High FODMAP Vegetables to Avoid:

  • Asparagus
  • Artichoke
  • Cauliflower
  • Garlic
  • Leek (white parts; green portions are okay!)
  • Onions
  • Portobello mushrooms
  • Button mushrooms
  • Shiitake mushrooms
  • Peas
  • Scallions/Spring Onions (white parts; green portions are okay!)


You can still enjoy lots of fruits on a low FODMAP diet, as long as you avoid ones that are high in oligosaccharides, fructose and polyols.

Low FODMAP Fruits to Enjoy:

  • Blueberries
  • Grapes
  • Lemons
  • Limes
  • Mandarins
  • Oranges
  • Passion fruit
  • Raspberries
  • Strawberries

Fruits to Limit on a Low FODMAP Diet:

  • Bananas (firm/green only, 1 medium)
  • Cantaloupe (½ cup)
  • Coconut (dessicated, ½ cup)
  • Honeydew melon (½ cup)
  • Kiwi fruit (2 small)
  • Pineapple (1 cup)
  • Avocado (very small quantities only)

High FODMAP Fruits to Avoid:

  • Apples
  • Apricots
  • Ripe bananas
  • Blackberries
  • Cherries
  • Grapefruit
  • Mango
  • Nectarines
  • Peaches
  • Pears
  • Plums
  • Raisins and sultanas
  • Watermelon

Cereals, Grains, Flour and Other Ingredients

Many grains and grain-based products are high in oligosaccharides and should be avoided on a low FODMAP diet.

Be sure to watch for high FODMAP ingredients in cereals, baked goods, granolas and other grain products (even those made with low FODMAP flours). Honey, agave nectar, high fructose corn syrup, dried fruit and sweeteners are common offenders.

Low FODMAP Cereals, Grains, Flours and Other Ingredients to Enjoy:

  • Amaranth
  • Arrowroot
  • Gluten-free bread
  • True sourdough bread (no yeast)
  • Buckwheat flour
  • Gluten-free cereal (no honey or dried fruit)
  • Corn flakes
  • Corn/Maize flour
  • Corn tortillas
  • Muesli (no fruit)
  • Rice Krispies
  • Spirulina
  • Tapioca flour
  • Teff
  • Wheatgrass powder

Cereals, Grains, Flours and Other Ingredients to Limit on a Low FODMAP Diet:

  • Cacao powder (2 teaspoons / 4.5 grams)
  • Oats, rolled (½ cup)

High FODMAP Cereals, Grains, Flours and Other Ingredients to Avoid:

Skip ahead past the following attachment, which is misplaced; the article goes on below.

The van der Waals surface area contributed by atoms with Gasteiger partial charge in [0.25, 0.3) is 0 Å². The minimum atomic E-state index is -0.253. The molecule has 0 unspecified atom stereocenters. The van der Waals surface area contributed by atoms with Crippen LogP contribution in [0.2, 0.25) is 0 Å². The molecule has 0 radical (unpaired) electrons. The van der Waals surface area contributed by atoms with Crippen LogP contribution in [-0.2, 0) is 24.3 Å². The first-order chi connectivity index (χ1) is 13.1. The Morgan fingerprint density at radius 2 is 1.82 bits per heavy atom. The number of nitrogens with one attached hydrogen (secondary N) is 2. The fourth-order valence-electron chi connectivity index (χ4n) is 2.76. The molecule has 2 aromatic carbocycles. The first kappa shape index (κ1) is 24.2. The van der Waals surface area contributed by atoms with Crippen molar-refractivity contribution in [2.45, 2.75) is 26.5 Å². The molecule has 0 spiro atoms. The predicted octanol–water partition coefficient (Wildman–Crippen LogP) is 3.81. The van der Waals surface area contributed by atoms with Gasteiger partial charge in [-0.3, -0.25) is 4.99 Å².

• Barley
  • Besan flour
  • Cereal, muesli or granola with wheat, honey or dried fruit
  • Chickpea flour
  • Coconut flour
  • Rye flour
  • Soy flour
  • Wheat flour
  • All foods made with high FODMAP flours (cakes, cookies, biscuits, breads, muffins, etc.)

Pasta, Rice, and Noodles

There is no need to give up noodles and rice on a low FODMAP diet, as there are quite a few safe options!

Low FODMAP Pasta, Rice and Noodles to Enjoy:

  • Konjac noodles
  • Rice noodles
  • Gluten-free pasta
  • Polenta
  • Quinoa
  • Rice (all types except rice pilaf)
  • Rice noodles

High FODMAP Pasta, Rice and Noodles to Avoid:

  • Couscous
  • Gnocchi
  • Pasta
  • Egg noodles
  • Udon noodles
  • Ramen noodles
  • Wheat noodles
  • Semolina noodles
  • Flavored, packaged rice, quinoa, pasta, and noodles with high FODMAP ingredients

Dairy and Dairy Alternatives

Lactose is a naturally occurring sugar that’s found in milk and dairy products.

About 65% of humans can’t properly digest it and need to avoid lactose altogether.

Low FODMAP Dairy and Dairy Alternatives to Enjoy:

  • Cheese (all firm varieties)
  • Cottage cheese
  • Ricotta cheese
  • Lactose-free yogurt (plain)
  • Lactose-free milk
  • Almond milk
  • Hemp milk
  • Quinoa milk
  • Rice milk
  • Soy milk (made from protein)

High FODMAP Dairy and Dairy Alternatives to Avoid:

  • Cream cheese
  • Cow’s milk
  • Goat’s milk
  • Oat milk
  • Sheep’s milk
  • Soy milk made with soybeans
  • Canned coconut milk (you may be able to tolerate very small quantities)

Meat, Eggs, Legumes and Soy Protein

Aside from sausages and processed meats, most animal proteins are naturally low in FODMAPs.

Vegetarians have lots of options as well, but should watch out for certain soy proteins and beans.

Low FODMAP Meat, Eggs, Legumes and Soy Proteins to Enjoy:

  • Beef
  • Chicken
  • Lamb
  • Pork
  • Turkey
  • Fish (including smoked or gluten-free battered)
  • Cold cuts (check labels for high FODMAP ingredients first–like onion, garlic, honey, or high fructose corn syrup)
  • Eggs
  • Lentils, canned and rinsed
  • Lima and mung beans
  • Quorn
  • Tempeh
  • Tofu (firm)

High FODMAP Meat, Eggs, Legumes and Soy Proteins to Avoid:

  • Most sausages